For a bot that can 3X restaurant margins, there’s plenty more to grow. 

4. Book of the Day: The End of the World Is Just the Beginning: Mapping the Collapse of Globalization

For generations, everything has been getting faster, better, and cheaper. Finally, we reached the point that almost anything you could ever want could be sent to your home within days - even hours - of when you decided you wanted it.

America made that happen, but now America has lost interest in keeping it going.

Globe-spanning supply chains are only possible with the protection of the U.S. Navy. The American dollar underpins internationalized energy and financial markets. Complex, innovative industries were created to satisfy American consumers.

American security policy forced warring nations to lay down their arms. Billions of people have been fed and educated as the American-led trade system spread across the globe.

All of this was artificial. All this was temporary. All this is ending.

In The End of the World is Just the Beginning, author and geopolitical strategist Peter Zeihan maps out the next world: a world where countries or regions will have no choice but to make their own goods, grow their own food, secure their own energy, fight their own battles, and do it all with populations that are both shrinking and aging.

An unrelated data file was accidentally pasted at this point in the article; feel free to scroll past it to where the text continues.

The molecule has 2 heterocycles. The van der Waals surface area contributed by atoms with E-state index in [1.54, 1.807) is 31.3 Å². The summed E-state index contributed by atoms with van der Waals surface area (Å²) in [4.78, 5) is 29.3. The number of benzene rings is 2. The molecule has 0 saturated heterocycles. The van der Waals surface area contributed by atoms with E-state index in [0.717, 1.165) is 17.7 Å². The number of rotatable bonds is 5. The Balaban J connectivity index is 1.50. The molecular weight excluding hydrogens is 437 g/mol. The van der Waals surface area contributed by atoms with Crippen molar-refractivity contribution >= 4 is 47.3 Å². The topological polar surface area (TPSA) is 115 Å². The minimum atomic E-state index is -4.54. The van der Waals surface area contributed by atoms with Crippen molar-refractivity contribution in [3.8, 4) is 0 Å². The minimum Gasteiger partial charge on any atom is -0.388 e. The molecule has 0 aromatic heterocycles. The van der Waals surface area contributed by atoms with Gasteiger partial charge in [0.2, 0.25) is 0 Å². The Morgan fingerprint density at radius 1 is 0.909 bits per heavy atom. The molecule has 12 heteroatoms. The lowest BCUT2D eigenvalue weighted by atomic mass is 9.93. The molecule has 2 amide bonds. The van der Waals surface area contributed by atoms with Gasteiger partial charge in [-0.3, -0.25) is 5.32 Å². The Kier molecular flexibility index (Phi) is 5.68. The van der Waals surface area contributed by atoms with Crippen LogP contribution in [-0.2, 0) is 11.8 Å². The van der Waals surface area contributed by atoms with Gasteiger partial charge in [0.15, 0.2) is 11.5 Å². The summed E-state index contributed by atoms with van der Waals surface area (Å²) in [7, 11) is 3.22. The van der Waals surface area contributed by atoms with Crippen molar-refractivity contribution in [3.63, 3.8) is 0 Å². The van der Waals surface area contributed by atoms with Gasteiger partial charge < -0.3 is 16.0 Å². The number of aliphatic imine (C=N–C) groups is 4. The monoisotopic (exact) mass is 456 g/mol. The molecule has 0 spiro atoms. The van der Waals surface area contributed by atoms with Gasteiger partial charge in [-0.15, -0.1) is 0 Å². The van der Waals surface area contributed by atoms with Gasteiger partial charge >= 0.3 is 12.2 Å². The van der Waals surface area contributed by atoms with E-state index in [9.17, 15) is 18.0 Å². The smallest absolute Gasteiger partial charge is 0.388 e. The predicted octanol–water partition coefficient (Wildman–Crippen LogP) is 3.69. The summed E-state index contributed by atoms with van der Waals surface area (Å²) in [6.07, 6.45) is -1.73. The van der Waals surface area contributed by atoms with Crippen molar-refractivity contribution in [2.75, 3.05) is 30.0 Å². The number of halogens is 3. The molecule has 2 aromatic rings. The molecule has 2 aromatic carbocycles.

The list of countries that make it all work is smaller than you think. Which means everything about our interconnected world - from how we manufacture products, to how we grow food, to how we keep the lights on, to how we shuttle stuff about, to how we pay for it all - is about to change.

A world ending. A world beginning. Zeihan brings readers along for an illuminating (and a bit terrifying) ride packed with foresight, wit, and his trademark irreverence.

“As the world has changed through globalisation and technology, it has left many feeling left behind.”

5. Short Squeez Picks

  • Tired of having to use 5 different apps and 10 spreadsheets to monitor your investment portfolio? With Delta Investment Tracker you can get a clear overview of everything that you own in one app. Check it out today!
  • Youth baseball in America lost its way
  • Technology is changing the bird watching game

6. Daily Visual: Ads Around the World

Global ad spending from 1980 to 2021 by medium and company

Source: Axios

7. Daily Acumen: Impostor Syndrome